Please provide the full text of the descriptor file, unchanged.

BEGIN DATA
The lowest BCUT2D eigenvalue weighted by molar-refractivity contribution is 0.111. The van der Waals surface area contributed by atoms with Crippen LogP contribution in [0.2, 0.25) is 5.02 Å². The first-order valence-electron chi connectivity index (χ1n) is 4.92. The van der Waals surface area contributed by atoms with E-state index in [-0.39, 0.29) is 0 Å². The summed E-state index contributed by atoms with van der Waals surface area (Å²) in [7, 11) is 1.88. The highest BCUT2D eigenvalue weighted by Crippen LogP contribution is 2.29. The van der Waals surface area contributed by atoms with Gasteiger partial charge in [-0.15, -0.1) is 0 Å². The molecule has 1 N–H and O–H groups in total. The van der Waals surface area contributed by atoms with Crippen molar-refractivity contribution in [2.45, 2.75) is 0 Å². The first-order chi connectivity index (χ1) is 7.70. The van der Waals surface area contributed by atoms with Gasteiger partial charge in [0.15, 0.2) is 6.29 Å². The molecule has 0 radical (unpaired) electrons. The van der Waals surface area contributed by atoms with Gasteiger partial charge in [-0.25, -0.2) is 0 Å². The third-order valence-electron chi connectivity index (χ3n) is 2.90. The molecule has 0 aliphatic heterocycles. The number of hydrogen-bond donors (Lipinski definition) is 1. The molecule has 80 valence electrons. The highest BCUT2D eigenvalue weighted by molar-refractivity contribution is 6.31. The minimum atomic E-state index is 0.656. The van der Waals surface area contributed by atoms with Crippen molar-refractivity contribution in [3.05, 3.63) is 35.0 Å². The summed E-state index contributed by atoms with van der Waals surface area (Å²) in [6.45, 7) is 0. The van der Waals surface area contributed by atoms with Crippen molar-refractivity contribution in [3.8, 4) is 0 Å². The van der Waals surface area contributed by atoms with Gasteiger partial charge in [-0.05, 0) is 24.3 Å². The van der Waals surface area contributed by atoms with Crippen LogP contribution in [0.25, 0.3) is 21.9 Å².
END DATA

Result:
The lowest BCUT2D eigenvalue weighted by molar-refractivity contribution is 0.111. The van der Waals surface area contributed by atoms with Crippen LogP contribution in [0.2, 0.25) is 5.02 Å². The first-order valence-electron chi connectivity index (χ1n) is 4.92. The van der Waals surface area contributed by atoms with E-state index in [-0.39, 0.29) is 0 Å². The summed E-state index contributed by atoms with van der Waals surface area (Å²) in [7, 11) is 1.88. The highest BCUT2D eigenvalue weighted by Crippen LogP contribution is 2.29. The van der Waals surface area contributed by atoms with Gasteiger partial charge in [-0.15, -0.1) is 0 Å². The molecule has 1 N–H and O–H groups in total. The van der Waals surface area contributed by atoms with Crippen molar-refractivity contribution in [2.45, 2.75) is 0 Å². The first-order chi connectivity index (χ1) is 7.70. The van der Waals surface area contributed by atoms with Gasteiger partial charge in [0.15, 0.2) is 6.29 Å². The molecule has 0 radical (unpaired) electrons. The van der Waals surface area contributed by atoms with Gasteiger partial charge in [-0.25, -0.2) is 0 Å². The third-order valence-electron chi connectivity index (χ3n) is 2.90. The molecule has 0 aliphatic heterocycles. The number of hydrogen-bond donors (Lipinski definition) is 1. The molecule has 80 valence electrons. The highest BCUT2D eigenvalue weighted by molar-refractivity contribution is 6.31. The minimum atomic E-state index is 0.656. The van der Waals surface area contributed by atoms with Crippen molar-refractivity contribution in [3.05, 3.63) is 35.0 Å². The summed E-state index contributed by atoms with van der Waals surface area (Å²) in [6.45, 7) is 0. The van der Waals surface area contributed by atoms with Crippen molar-refractivity contribution in [3.8, 4) is 0 Å². The van der Waals surface area contributed by atoms with Gasteiger partial charge in [-0.05, 0) is 24.3 Å². The van der Waals surface area contributed by atoms with Crippen LogP contribution in [0.25, 0.3) is 21.9 Å².